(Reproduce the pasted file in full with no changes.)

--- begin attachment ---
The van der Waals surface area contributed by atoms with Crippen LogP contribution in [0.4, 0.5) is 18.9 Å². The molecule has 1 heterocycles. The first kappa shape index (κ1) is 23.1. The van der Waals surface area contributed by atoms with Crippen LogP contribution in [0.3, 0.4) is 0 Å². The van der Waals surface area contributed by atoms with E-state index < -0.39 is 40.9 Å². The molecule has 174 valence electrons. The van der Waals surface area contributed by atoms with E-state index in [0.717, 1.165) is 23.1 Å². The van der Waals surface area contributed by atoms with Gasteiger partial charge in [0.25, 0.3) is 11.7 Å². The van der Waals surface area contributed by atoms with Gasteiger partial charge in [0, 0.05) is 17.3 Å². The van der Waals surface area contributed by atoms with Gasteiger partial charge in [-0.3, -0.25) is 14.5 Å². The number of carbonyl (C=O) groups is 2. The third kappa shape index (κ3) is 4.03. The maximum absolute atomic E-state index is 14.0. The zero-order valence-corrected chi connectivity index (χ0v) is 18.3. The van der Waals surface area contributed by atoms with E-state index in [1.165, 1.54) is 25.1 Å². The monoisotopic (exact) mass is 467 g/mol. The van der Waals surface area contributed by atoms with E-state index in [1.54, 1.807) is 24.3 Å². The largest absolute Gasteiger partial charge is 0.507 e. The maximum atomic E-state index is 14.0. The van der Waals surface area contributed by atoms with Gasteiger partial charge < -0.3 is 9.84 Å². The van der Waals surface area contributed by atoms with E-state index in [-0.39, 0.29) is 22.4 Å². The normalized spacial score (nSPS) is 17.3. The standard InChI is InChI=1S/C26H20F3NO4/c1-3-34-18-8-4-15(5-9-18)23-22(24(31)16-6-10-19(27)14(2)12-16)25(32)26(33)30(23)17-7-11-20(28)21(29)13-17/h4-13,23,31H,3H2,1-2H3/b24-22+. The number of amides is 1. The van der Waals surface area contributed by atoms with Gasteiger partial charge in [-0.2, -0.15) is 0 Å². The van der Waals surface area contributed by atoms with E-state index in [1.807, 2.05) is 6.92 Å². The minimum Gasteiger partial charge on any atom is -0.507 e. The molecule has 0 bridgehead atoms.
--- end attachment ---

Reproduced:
The van der Waals surface area contributed by atoms with Crippen LogP contribution in [0.4, 0.5) is 18.9 Å². The molecule has 1 heterocycles. The first kappa shape index (κ1) is 23.1. The van der Waals surface area contributed by atoms with Crippen LogP contribution in [0.3, 0.4) is 0 Å². The van der Waals surface area contributed by atoms with E-state index < -0.39 is 40.9 Å². The molecule has 174 valence electrons. The van der Waals surface area contributed by atoms with E-state index in [0.717, 1.165) is 23.1 Å². The van der Waals surface area contributed by atoms with Gasteiger partial charge in [0.25, 0.3) is 11.7 Å². The van der Waals surface area contributed by atoms with Gasteiger partial charge in [0, 0.05) is 17.3 Å². The van der Waals surface area contributed by atoms with Gasteiger partial charge in [-0.3, -0.25) is 14.5 Å². The number of carbonyl (C=O) groups is 2. The third kappa shape index (κ3) is 4.03. The maximum absolute atomic E-state index is 14.0. The zero-order valence-corrected chi connectivity index (χ0v) is 18.3. The van der Waals surface area contributed by atoms with E-state index in [1.165, 1.54) is 25.1 Å². The monoisotopic (exact) mass is 467 g/mol. The van der Waals surface area contributed by atoms with E-state index in [1.54, 1.807) is 24.3 Å². The largest absolute Gasteiger partial charge is 0.507 e. The maximum atomic E-state index is 14.0. The van der Waals surface area contributed by atoms with Gasteiger partial charge < -0.3 is 9.84 Å². The van der Waals surface area contributed by atoms with E-state index in [-0.39, 0.29) is 22.4 Å². The normalized spacial score (nSPS) is 17.3. The standard InChI is InChI=1S/C26H20F3NO4/c1-3-34-18-8-4-15(5-9-18)23-22(24(31)16-6-10-19(27)14(2)12-16)25(32)26(33)30(23)17-7-11-20(28)21(29)13-17/h4-13,23,31H,3H2,1-2H3/b24-22+. The number of amides is 1. The van der Waals surface area contributed by atoms with Gasteiger partial charge in [-0.2, -0.15) is 0 Å². The van der Waals surface area contributed by atoms with E-state index in [1.807, 2.05) is 6.92 Å². The minimum Gasteiger partial charge on any atom is -0.507 e. The molecule has 0 bridgehead atoms.